Updated on June 28, 2021.
Medical content reviewed by Dr. Joseph Rosado, MD, M.B.A, Chief Medical Officer
In 2008, more than 60 percent of voters approved a new law that would regulate Michigan’s medical marijuana industry. Like other medical marijuana laws in the nation, Michigan’s original legislation provided clear directives to caregivers and certified medical users, but did not provide regulations for growers and dispensaries.
As the number of medical marijuana patients in Michigan grew from hundreds to tens of thousands, the community also grew. Unfortunately, Michigan’s lack of clear regulations led to a lot of confusion.
In March 2017, lawmakers passed a bill that overhauled the state’s medical marijuana program. According to Sen. Patrick Colbeck, R-Canton, the new medical marijuana law in Michigan takes the 2008 small home-grown industry created by a ballot proposal and puts the industry “on steroids.”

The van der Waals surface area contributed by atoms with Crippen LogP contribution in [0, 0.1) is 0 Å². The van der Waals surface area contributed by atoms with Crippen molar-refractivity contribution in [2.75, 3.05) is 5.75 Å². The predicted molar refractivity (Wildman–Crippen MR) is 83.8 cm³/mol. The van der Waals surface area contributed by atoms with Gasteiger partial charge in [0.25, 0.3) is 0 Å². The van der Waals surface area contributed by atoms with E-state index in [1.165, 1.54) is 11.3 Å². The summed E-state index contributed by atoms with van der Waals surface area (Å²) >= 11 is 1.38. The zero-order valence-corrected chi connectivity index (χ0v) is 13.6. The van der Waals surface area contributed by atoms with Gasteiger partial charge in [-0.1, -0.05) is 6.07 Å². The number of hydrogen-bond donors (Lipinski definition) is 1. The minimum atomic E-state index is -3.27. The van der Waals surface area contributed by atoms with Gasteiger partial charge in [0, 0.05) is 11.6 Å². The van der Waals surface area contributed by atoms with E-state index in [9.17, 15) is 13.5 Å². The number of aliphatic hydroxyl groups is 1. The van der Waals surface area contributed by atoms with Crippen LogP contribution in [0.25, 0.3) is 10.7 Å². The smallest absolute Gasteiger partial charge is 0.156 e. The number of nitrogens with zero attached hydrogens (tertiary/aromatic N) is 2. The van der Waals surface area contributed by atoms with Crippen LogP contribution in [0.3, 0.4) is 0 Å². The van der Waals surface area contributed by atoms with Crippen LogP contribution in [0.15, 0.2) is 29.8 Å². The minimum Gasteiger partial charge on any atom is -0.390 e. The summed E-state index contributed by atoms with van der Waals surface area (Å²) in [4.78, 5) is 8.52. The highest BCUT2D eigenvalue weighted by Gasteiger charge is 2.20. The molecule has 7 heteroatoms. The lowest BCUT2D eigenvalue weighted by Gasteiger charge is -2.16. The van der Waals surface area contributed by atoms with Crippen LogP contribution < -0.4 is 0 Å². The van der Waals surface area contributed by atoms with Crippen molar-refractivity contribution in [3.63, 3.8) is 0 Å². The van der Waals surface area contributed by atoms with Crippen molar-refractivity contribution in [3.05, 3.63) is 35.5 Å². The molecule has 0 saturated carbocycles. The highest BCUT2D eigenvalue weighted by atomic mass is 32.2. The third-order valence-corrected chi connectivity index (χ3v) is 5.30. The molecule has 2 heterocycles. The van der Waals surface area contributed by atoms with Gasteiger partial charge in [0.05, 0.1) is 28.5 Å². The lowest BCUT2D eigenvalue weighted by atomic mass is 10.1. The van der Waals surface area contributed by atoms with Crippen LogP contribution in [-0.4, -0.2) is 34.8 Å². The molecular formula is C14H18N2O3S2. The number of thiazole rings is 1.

New Michigan Laws
Under the previous legislation, Michigan allowed the growing of limited marijuana by certified medical users and caregivers. A certified medical user was authorized to grow up to 12 marijuana plants. A caregiver was allowed to grow a maximum of 12 plants for each of their patients. Each caregiver was allowed to serve five patients at a time. This meant a caregiver could grow a maximum of 72 plants.
The new law creates three classes of growers: people who can grow a maximum of 500 plants, 1,000 plants and 1,500 plants. It also creates five types of licenses for growers, dispensaries, testing facilities, transporters and seed-to-sale tracking.
Participating in the new law will come at a cost. The community will charge dispensaries an annual fee, which could total $5,000 for each dispensary. Also, they’ll decide whether a dispensary will be allowed to operate and where it will operate.
The state will charge dispensaries a licensing fee of no more than $10,000 per license for the lowest class of growers who cultivate 500 plants or fewer. Every dispensary will pay a 3 percent tax on gross sales, of which 70 percent will go to the local governments and police departments. Much of the balance will go to the state general fund.